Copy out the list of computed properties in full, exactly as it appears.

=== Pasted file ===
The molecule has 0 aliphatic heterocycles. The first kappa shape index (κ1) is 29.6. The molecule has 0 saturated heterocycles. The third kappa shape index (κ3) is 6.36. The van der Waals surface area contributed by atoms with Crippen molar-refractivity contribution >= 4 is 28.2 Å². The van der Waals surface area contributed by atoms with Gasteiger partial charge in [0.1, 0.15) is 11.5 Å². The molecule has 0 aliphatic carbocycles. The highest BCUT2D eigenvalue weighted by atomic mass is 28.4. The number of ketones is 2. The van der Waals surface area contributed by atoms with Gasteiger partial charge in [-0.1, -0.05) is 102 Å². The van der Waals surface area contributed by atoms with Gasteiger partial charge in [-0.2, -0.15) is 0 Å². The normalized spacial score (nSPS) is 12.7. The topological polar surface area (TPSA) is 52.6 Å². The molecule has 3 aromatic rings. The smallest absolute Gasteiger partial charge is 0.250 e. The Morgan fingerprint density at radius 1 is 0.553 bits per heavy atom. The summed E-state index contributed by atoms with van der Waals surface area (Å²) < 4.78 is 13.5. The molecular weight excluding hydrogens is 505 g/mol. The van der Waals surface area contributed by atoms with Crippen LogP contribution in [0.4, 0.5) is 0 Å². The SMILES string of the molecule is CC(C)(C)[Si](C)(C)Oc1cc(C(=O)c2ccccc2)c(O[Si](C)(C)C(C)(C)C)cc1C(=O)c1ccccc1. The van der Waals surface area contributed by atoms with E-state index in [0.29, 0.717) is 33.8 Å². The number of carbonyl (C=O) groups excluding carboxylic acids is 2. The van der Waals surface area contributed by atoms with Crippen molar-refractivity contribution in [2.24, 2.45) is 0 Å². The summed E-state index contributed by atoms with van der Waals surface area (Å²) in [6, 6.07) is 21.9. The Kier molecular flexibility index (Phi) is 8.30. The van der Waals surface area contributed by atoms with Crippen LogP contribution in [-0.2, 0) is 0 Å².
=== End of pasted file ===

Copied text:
The molecule has 0 aliphatic heterocycles. The first kappa shape index (κ1) is 29.6. The molecule has 0 saturated heterocycles. The third kappa shape index (κ3) is 6.36. The van der Waals surface area contributed by atoms with Crippen molar-refractivity contribution >= 4 is 28.2 Å². The van der Waals surface area contributed by atoms with Gasteiger partial charge in [0.1, 0.15) is 11.5 Å². The molecule has 0 aliphatic carbocycles. The highest BCUT2D eigenvalue weighted by atomic mass is 28.4. The number of ketones is 2. The van der Waals surface area contributed by atoms with Gasteiger partial charge in [-0.1, -0.05) is 102 Å². The van der Waals surface area contributed by atoms with Gasteiger partial charge in [-0.2, -0.15) is 0 Å². The normalized spacial score (nSPS) is 12.7. The topological polar surface area (TPSA) is 52.6 Å². The molecule has 3 aromatic rings. The smallest absolute Gasteiger partial charge is 0.250 e. The Morgan fingerprint density at radius 1 is 0.553 bits per heavy atom. The summed E-state index contributed by atoms with van der Waals surface area (Å²) < 4.78 is 13.5. The molecular weight excluding hydrogens is 505 g/mol. The van der Waals surface area contributed by atoms with Crippen LogP contribution in [0.4, 0.5) is 0 Å². The SMILES string of the molecule is CC(C)(C)[Si](C)(C)Oc1cc(C(=O)c2ccccc2)c(O[Si](C)(C)C(C)(C)C)cc1C(=O)c1ccccc1. The van der Waals surface area contributed by atoms with E-state index in [0.29, 0.717) is 33.8 Å². The number of carbonyl (C=O) groups excluding carboxylic acids is 2. The van der Waals surface area contributed by atoms with Crippen molar-refractivity contribution in [2.24, 2.45) is 0 Å². The summed E-state index contributed by atoms with van der Waals surface area (Å²) in [6, 6.07) is 21.9. The Kier molecular flexibility index (Phi) is 8.30. The van der Waals surface area contributed by atoms with Crippen LogP contribution in [-0.2, 0) is 0 Å².